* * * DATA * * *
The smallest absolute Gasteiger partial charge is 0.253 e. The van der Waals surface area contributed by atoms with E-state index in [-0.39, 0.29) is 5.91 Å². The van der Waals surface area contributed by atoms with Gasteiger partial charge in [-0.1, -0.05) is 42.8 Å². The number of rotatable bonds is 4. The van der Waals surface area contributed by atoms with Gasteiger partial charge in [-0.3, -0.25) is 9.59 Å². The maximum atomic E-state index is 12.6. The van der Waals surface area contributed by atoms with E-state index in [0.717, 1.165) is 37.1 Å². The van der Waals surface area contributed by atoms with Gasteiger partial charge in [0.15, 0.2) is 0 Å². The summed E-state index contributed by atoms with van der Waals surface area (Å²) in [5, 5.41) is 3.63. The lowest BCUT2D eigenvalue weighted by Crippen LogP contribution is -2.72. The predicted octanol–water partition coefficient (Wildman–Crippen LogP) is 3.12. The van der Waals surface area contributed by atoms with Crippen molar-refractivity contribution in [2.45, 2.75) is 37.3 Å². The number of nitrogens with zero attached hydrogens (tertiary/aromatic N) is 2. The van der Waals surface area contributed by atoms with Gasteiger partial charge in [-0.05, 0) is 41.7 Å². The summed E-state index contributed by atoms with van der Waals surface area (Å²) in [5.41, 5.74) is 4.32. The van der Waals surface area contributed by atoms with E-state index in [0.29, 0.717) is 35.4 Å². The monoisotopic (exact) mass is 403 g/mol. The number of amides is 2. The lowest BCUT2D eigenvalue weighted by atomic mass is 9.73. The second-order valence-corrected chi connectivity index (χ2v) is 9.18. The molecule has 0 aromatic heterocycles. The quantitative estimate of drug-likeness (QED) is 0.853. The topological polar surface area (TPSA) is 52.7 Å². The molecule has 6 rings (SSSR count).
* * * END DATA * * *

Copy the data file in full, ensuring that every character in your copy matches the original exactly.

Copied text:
The smallest absolute Gasteiger partial charge is 0.253 e. The van der Waals surface area contributed by atoms with E-state index in [-0.39, 0.29) is 5.91 Å². The van der Waals surface area contributed by atoms with Gasteiger partial charge in [-0.1, -0.05) is 42.8 Å². The number of rotatable bonds is 4. The van der Waals surface area contributed by atoms with Gasteiger partial charge in [-0.3, -0.25) is 9.59 Å². The maximum atomic E-state index is 12.6. The van der Waals surface area contributed by atoms with E-state index in [0.717, 1.165) is 37.1 Å². The van der Waals surface area contributed by atoms with Gasteiger partial charge in [0.15, 0.2) is 0 Å². The summed E-state index contributed by atoms with van der Waals surface area (Å²) in [5, 5.41) is 3.63. The lowest BCUT2D eigenvalue weighted by Crippen LogP contribution is -2.72. The predicted octanol–water partition coefficient (Wildman–Crippen LogP) is 3.12. The van der Waals surface area contributed by atoms with Crippen molar-refractivity contribution in [2.45, 2.75) is 37.3 Å². The number of nitrogens with zero attached hydrogens (tertiary/aromatic N) is 2. The van der Waals surface area contributed by atoms with Gasteiger partial charge in [-0.05, 0) is 41.7 Å². The summed E-state index contributed by atoms with van der Waals surface area (Å²) in [5.41, 5.74) is 4.32. The van der Waals surface area contributed by atoms with E-state index in [0.29, 0.717) is 35.4 Å². The monoisotopic (exact) mass is 403 g/mol. The number of amides is 2. The lowest BCUT2D eigenvalue weighted by atomic mass is 9.73. The second-order valence-corrected chi connectivity index (χ2v) is 9.18. The molecule has 0 aromatic heterocycles. The quantitative estimate of drug-likeness (QED) is 0.853. The topological polar surface area (TPSA) is 52.7 Å². The molecule has 6 rings (SSSR count).